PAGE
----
The Renal Training Grant In Clinical Investigation is the second competing continuation of an Institutional Ruth L. Kirschstein NRSA initially awarded in August, 2000. This training program brings together the combined resources of the renal community, the School of Public Health and College of Nursing and other care centers at the University of Minnesota.
The specific aim of our training program is to provide multidisciplinary advanced didactic and fieldwork training in clinical investigation in nephrology. Trainees will complete the Clinical Research Masters Program or other advanced degree from the School of Public Health. Four areas of focused expertise have been identified for the mentored research component of training: Transplantation, Cardiovascular Epidemiology in Renal and Non-Renal Patients, Chronic Kidney Disease and Diabetic Complications. Core Resources for data acquisition and analysis include the Coordinating Center of the USRDS, the Center for Translational Science Institute (CTSI), the VA Center for Chronic Disease Outcomes Research, and others. The expected product of our training program is a clinical nephrologist who is skilled in the conception, design, performance, analysis and presentation of clinical research in Nephrology. Graduates of our program are expected to be highly competitive for more advanced awards such as the K series grants from the NIH. In addition, these graduates should comprise the next generation of clinical researchers in nephrology capable of sustaining independent investigative careers. These individuals should be the leaders in the design and implementation of future clinical trials and epidemiologic studies in nephrology and in the training of future renal clinical investigators.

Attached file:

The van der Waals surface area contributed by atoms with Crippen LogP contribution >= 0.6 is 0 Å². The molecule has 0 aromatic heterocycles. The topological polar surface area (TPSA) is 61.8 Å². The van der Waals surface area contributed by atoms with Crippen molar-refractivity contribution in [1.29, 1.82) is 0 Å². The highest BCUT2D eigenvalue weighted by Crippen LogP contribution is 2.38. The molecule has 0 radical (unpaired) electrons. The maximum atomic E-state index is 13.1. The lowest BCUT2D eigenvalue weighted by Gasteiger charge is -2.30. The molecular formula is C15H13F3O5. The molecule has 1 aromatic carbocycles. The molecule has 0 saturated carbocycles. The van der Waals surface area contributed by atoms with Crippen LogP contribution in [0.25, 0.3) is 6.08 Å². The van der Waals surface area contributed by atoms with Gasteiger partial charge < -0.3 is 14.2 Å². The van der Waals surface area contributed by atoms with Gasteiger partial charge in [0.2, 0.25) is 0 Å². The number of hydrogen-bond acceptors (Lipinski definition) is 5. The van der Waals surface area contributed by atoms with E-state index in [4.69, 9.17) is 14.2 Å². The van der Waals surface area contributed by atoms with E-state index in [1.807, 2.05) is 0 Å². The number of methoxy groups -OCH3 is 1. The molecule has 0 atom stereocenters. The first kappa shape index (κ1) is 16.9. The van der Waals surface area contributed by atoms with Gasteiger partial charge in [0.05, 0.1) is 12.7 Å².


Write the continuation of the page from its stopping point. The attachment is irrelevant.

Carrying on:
Training investigators in renal clinical research will meet a number of the initiatives of the NIH 'roadmap' for Medical Research in the 21st Century. We feel it is critical to train clinical investigators who are capable of translating basic research discoveries into 'drugs, treatment, and methods for prevention' to benefit the health of all people. Trainees will learn to conduct the 'complex clinical studies needed to make rapid medical progress, and to further inform our basic science efforts'. This training grant directly addresses the 'roadmap' initiative of Clinical Research Workforce Training. We expect the product of our training program will be a well-trained clinical investigator who will continue to advance the goals of the NIH and contribute to the health of the population.
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|Sexton, Donal J; Reule, Scott; Solid, Craig A et al. (2015) End-stage renal disease from hemolytic uremic syndrome in the United States, 1995-2010. Hemodial Int 19:521-30|
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|Issa, Naim; Ortiz, Fernando; Reule, Scott A et al. (2014) The renin-aldosterone axis in kidney transplant recipients and its association with allograft function and structure. Kidney Int 85:404-15|
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